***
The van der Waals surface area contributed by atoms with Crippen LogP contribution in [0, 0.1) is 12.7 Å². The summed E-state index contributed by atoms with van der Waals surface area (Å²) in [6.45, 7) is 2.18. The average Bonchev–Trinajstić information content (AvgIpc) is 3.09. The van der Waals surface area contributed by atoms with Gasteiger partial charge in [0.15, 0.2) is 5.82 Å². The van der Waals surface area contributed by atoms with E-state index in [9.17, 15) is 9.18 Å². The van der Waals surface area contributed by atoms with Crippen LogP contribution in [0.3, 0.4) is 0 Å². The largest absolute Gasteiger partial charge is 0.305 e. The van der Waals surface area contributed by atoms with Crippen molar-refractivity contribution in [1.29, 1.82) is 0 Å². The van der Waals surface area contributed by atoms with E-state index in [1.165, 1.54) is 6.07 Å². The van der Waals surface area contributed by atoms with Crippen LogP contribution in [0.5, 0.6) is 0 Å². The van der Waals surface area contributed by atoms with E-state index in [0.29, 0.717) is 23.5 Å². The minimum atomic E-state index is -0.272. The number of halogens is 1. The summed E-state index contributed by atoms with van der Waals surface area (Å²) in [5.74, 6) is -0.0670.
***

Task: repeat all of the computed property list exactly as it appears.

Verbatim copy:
The van der Waals surface area contributed by atoms with Crippen LogP contribution in [0, 0.1) is 12.7 Å². The summed E-state index contributed by atoms with van der Waals surface area (Å²) in [6.45, 7) is 2.18. The average Bonchev–Trinajstić information content (AvgIpc) is 3.09. The van der Waals surface area contributed by atoms with Gasteiger partial charge in [0.15, 0.2) is 5.82 Å². The van der Waals surface area contributed by atoms with E-state index in [9.17, 15) is 9.18 Å². The van der Waals surface area contributed by atoms with Crippen LogP contribution in [0.3, 0.4) is 0 Å². The largest absolute Gasteiger partial charge is 0.305 e. The van der Waals surface area contributed by atoms with Crippen molar-refractivity contribution in [1.29, 1.82) is 0 Å². The van der Waals surface area contributed by atoms with E-state index in [1.165, 1.54) is 6.07 Å². The van der Waals surface area contributed by atoms with Crippen LogP contribution in [0.5, 0.6) is 0 Å². The van der Waals surface area contributed by atoms with E-state index in [0.29, 0.717) is 23.5 Å². The minimum atomic E-state index is -0.272. The number of halogens is 1. The summed E-state index contributed by atoms with van der Waals surface area (Å²) in [5.74, 6) is -0.0670.